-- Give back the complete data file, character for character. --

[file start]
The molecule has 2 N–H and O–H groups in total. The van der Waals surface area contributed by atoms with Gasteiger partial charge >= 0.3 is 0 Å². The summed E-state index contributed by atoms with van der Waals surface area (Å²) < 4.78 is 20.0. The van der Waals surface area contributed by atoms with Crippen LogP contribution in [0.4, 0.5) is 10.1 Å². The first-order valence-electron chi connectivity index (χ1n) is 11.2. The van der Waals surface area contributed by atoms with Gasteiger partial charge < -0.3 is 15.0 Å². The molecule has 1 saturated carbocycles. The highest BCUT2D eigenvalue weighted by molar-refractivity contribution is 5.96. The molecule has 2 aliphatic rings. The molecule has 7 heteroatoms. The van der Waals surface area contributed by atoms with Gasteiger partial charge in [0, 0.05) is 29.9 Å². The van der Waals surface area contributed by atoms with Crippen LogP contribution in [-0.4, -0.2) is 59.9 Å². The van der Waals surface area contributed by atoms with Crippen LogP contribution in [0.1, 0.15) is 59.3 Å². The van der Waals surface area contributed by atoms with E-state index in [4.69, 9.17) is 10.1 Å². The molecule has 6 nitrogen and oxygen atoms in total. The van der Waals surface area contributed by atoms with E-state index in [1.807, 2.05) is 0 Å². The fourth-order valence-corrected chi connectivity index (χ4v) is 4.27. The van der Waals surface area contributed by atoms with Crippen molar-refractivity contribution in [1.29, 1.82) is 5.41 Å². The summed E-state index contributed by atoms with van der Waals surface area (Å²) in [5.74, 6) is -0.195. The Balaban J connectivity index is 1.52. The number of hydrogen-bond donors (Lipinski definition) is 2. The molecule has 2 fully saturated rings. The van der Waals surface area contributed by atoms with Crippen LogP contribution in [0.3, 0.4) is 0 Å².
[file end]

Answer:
The molecule has 2 N–H and O–H groups in total. The van der Waals surface area contributed by atoms with Gasteiger partial charge >= 0.3 is 0 Å². The summed E-state index contributed by atoms with van der Waals surface area (Å²) < 4.78 is 20.0. The van der Waals surface area contributed by atoms with Crippen LogP contribution in [0.4, 0.5) is 10.1 Å². The first-order valence-electron chi connectivity index (χ1n) is 11.2. The van der Waals surface area contributed by atoms with Gasteiger partial charge < -0.3 is 15.0 Å². The molecule has 1 saturated carbocycles. The highest BCUT2D eigenvalue weighted by molar-refractivity contribution is 5.96. The molecule has 2 aliphatic rings. The molecule has 7 heteroatoms. The van der Waals surface area contributed by atoms with Gasteiger partial charge in [0, 0.05) is 29.9 Å². The van der Waals surface area contributed by atoms with Crippen LogP contribution in [-0.4, -0.2) is 59.9 Å². The van der Waals surface area contributed by atoms with Crippen LogP contribution in [0.1, 0.15) is 59.3 Å². The van der Waals surface area contributed by atoms with E-state index in [4.69, 9.17) is 10.1 Å². The molecule has 6 nitrogen and oxygen atoms in total. The van der Waals surface area contributed by atoms with E-state index in [1.807, 2.05) is 0 Å². The fourth-order valence-corrected chi connectivity index (χ4v) is 4.27. The van der Waals surface area contributed by atoms with Crippen molar-refractivity contribution in [1.29, 1.82) is 5.41 Å². The summed E-state index contributed by atoms with van der Waals surface area (Å²) in [5.74, 6) is -0.195. The Balaban J connectivity index is 1.52. The number of hydrogen-bond donors (Lipinski definition) is 2. The molecule has 2 fully saturated rings. The van der Waals surface area contributed by atoms with Crippen LogP contribution in [0.3, 0.4) is 0 Å².